Monks focus on the spirit ... and the spirits.
There was a time in the 18th century when Irish whiskey was one of the most popular beverages in the Western world. According to Tenon Tours, by 1779 there were about 1,200 whiskey distilleries in Ireland, but by the early 19th century there were only around 20. The libation dwindled in popularity until there was a period when only four distilleries were active. Tastes change, and Irish whiskey has experienced a recent revival, with 18 major distilleries in operation today.
The Irish, however, didn’t always have a nice spot of whiskey to keep the chill off their bones in the winter months. Although the precise date is unknown, scholars generally accept that it was brought to Ireland by Christian monks, between the 8th and 11th centuries. These monks would make long pilgrimages from their Celtic lands to the Mediterranean region, and somewhere along the way they learned the art of distilling.
These traveling monks’ spirit of choice would have most likely have been wine, which they would have learned to make from their time in the Middle East. This worked well for the warm regions of the Mediterranean, but in the north where it’s cold they had to find another method for creating spirits.
Men’s Journal suggests that this method may have been discovered by Ramon Llull, who was a simple musician until a series of visions of Christ led him to become a monk. Llull was a pre-Renaissance example of a Renaissance man; a polyglot and polymath, he was an inventor and consummate scholar who was very interested in alchemy, by which process he may have been one of the first to discover distillation.
Llull’s discovery would allow the creation of beverages with higher concentrations of alcohol, and although he was based in Spain, it is not unreasonable to suppose that this new process was shared with monks of other orders, who each developed it to further their own interests. In countries like France, Germany, and Belgium, this information was used to the betterment of beer, but in the north, Ireland and Scotland used it to perfect their whiskies.
As the Celtic monks wrote in Latin, the drink became known as “Aqua Vitae” or “water of life.” There was little distinction, in those days, between things that were healthy for the body and things that made the body feel good, so it was thought to be beneficial towards one’s health to drink Aqua Vitae. However, in the Celtic tongue, it was called uisge beatha, from which the word whiskey is derived.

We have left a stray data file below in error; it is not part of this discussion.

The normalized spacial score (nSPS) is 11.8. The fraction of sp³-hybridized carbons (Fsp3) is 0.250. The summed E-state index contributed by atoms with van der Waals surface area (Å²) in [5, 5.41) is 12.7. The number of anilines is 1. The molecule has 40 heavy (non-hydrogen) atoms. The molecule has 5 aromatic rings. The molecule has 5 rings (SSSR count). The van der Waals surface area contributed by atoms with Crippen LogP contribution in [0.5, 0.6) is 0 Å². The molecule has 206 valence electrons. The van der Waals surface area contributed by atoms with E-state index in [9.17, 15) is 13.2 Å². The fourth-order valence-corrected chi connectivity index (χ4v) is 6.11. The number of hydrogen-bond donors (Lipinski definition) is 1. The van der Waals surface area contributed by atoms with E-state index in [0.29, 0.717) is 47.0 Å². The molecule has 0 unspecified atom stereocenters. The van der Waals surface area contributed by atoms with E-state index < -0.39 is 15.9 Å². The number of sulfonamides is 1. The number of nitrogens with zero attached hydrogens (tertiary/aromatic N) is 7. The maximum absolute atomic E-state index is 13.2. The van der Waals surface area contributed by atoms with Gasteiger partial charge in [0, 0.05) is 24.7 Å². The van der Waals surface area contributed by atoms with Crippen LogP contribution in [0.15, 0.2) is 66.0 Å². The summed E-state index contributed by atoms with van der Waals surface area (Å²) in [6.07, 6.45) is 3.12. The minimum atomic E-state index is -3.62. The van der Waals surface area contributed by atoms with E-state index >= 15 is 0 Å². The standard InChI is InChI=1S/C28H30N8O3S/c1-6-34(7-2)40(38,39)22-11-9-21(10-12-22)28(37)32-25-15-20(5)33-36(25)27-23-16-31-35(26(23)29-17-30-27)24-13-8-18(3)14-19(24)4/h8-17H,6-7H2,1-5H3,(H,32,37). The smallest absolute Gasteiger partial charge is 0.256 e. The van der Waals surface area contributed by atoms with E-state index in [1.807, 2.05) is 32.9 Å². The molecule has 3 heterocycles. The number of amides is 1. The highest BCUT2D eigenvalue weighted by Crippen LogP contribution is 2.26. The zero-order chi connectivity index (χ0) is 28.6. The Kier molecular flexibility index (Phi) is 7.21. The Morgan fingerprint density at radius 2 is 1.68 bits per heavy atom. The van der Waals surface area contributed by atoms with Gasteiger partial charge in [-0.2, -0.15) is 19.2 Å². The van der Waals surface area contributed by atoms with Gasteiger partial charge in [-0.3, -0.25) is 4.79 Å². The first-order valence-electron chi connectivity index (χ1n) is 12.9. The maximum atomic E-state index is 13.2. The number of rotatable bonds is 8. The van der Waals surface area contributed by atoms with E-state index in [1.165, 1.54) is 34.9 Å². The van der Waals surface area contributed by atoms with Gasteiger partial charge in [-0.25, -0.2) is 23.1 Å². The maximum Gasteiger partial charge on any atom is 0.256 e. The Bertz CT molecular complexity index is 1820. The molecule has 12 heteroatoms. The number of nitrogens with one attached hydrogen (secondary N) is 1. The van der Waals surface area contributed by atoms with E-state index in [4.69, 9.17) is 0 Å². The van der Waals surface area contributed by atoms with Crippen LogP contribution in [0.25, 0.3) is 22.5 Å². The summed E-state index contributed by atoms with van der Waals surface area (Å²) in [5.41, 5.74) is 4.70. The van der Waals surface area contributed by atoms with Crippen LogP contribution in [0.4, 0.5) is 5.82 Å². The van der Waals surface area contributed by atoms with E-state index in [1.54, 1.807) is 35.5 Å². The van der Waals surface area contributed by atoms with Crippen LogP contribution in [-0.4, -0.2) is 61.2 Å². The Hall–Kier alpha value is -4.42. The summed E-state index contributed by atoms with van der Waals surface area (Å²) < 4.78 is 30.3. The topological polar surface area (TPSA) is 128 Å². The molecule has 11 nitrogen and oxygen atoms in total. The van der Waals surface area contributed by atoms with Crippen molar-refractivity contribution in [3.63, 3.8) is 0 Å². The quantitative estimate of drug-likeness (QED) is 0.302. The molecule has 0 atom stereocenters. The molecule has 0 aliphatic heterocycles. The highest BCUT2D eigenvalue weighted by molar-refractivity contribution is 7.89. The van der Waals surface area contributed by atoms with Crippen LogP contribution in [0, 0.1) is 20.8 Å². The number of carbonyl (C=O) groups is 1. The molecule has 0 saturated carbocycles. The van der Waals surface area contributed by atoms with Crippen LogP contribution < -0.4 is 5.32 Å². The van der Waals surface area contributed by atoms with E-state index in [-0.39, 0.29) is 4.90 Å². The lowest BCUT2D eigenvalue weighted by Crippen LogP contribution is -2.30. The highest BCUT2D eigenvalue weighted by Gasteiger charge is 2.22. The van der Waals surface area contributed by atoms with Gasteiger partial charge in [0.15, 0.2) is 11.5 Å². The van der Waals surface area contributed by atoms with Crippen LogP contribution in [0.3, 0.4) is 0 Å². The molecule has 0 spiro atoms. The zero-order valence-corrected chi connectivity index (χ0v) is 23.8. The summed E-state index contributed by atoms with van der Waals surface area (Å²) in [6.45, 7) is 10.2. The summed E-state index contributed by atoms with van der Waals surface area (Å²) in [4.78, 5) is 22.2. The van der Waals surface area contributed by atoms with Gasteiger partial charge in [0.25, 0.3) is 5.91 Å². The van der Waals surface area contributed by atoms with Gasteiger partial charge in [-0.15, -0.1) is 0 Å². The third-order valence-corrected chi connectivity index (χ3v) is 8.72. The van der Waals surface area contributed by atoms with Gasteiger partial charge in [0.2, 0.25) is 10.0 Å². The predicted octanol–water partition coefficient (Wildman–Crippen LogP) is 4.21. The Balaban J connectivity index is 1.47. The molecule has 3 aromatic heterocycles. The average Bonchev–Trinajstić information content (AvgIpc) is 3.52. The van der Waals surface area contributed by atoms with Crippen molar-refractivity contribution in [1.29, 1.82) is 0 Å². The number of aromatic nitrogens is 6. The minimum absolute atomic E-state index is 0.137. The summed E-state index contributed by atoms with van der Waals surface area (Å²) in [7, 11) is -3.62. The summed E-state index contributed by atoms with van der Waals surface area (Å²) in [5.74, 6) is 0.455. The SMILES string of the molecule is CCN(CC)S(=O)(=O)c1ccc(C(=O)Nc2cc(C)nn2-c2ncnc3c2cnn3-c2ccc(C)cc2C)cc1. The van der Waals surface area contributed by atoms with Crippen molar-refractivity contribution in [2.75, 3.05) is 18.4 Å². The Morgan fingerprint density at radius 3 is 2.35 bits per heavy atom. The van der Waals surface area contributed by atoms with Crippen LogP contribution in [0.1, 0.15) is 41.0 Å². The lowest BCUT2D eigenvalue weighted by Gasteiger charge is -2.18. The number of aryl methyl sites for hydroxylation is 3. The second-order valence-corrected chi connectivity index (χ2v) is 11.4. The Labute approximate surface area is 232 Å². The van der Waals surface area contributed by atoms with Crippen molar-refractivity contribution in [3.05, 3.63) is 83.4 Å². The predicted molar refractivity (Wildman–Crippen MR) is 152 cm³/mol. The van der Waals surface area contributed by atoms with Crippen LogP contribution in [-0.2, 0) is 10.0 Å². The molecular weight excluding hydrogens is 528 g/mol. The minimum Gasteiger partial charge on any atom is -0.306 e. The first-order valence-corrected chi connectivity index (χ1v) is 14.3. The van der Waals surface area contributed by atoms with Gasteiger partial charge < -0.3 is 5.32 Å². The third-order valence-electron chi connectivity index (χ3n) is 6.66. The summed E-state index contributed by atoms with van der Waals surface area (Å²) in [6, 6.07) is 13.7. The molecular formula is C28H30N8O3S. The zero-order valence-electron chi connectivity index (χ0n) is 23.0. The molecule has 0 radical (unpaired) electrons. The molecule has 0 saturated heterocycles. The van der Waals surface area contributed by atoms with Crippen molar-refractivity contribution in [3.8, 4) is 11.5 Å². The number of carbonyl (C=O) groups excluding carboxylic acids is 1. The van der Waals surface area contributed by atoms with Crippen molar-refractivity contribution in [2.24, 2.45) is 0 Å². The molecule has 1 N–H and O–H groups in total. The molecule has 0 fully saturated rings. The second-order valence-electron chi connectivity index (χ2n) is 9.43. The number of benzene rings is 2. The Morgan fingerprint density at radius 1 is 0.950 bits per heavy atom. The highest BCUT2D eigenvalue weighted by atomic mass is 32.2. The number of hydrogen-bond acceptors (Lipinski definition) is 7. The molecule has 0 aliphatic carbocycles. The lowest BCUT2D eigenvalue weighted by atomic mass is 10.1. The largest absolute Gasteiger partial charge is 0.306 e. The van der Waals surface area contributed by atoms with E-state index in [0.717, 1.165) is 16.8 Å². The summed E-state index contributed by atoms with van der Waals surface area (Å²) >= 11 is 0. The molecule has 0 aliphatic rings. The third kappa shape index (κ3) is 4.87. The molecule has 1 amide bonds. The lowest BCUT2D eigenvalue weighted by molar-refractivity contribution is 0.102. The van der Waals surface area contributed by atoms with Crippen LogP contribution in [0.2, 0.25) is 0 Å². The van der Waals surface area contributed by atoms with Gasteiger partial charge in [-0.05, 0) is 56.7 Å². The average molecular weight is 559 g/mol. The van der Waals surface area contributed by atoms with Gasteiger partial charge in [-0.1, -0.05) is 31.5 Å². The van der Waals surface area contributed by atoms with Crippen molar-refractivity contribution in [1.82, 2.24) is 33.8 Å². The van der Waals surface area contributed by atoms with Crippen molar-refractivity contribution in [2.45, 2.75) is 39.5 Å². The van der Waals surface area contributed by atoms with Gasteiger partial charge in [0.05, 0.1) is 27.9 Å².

Monastic distilled Irish whiskey took Europe by storm and became one of the most popular drinks until King Henry VIII disbanded all the religious communities. Some of the former monks would go on to support themselves in secular life by starting their own distilleries, using the skills they had learned in the monastery.
There is another theory that is circling around that dates the creation of whiskey to pre-Christian times. We could not find any concrete evidence that it is true, but it is an entertaining story posed by Barry Walsh of Whiskey Magazine. The tale revolves around a supposed ancient piece of writing discovered on tanned reindeer skins, which Walsh says were discovered near the Irish River Liffey.
The scribblings are by a man named Pah-Dee, who was apparently a wise man, inventor, and scribe. The writing was similar to a journal entry and the tale opens with Pah-Dee presenting the village chief with what is described as two wheels joined by an axle. As the chief finds no use for this important invention, Pah-Dee throws it on the fire.
The story then mentions Pah-Dee’s first attempt at distillation, which he describes:
“Resumed heating the murky bubbly mixture of grain and water, and collected a fiery liquid through worm and reed pipe. Tastes bad. Made me dizzy and sick and I had to lie down.”
Pah-Dee tries again and makes a somewhat better tasting concoction that is still not received well, but thankfully it caused the people who tested it to fall asleep before they could kill Pah-Dee for serving them a less than palatable beverage. The story then breaks as they are almost comically invaded by Scottish forces, described as:
“… savage red-haired men landed, ravaging and pillaging all morning. Dressed in colored skirts, they shouted in strange tongues, sounds like ‘och aye the noo’ and ‘haggis, haggis.’”
These invaders steal all of Pah-Dee’s possessions, but they leave him alive and the man starts over from scratch, when he began to run his “fire-water” through the distillery three times, discovering triple-distilled alcohol. The story ends with people enjoying Pah-Dee’s new beverage, however they did not like his new invention for cutting up bread into thin slices, so he threw it in the river.
The tale could be nothing but Irish blarney, but whenever good whiskey is discussed, entertaining stories are sure to follow.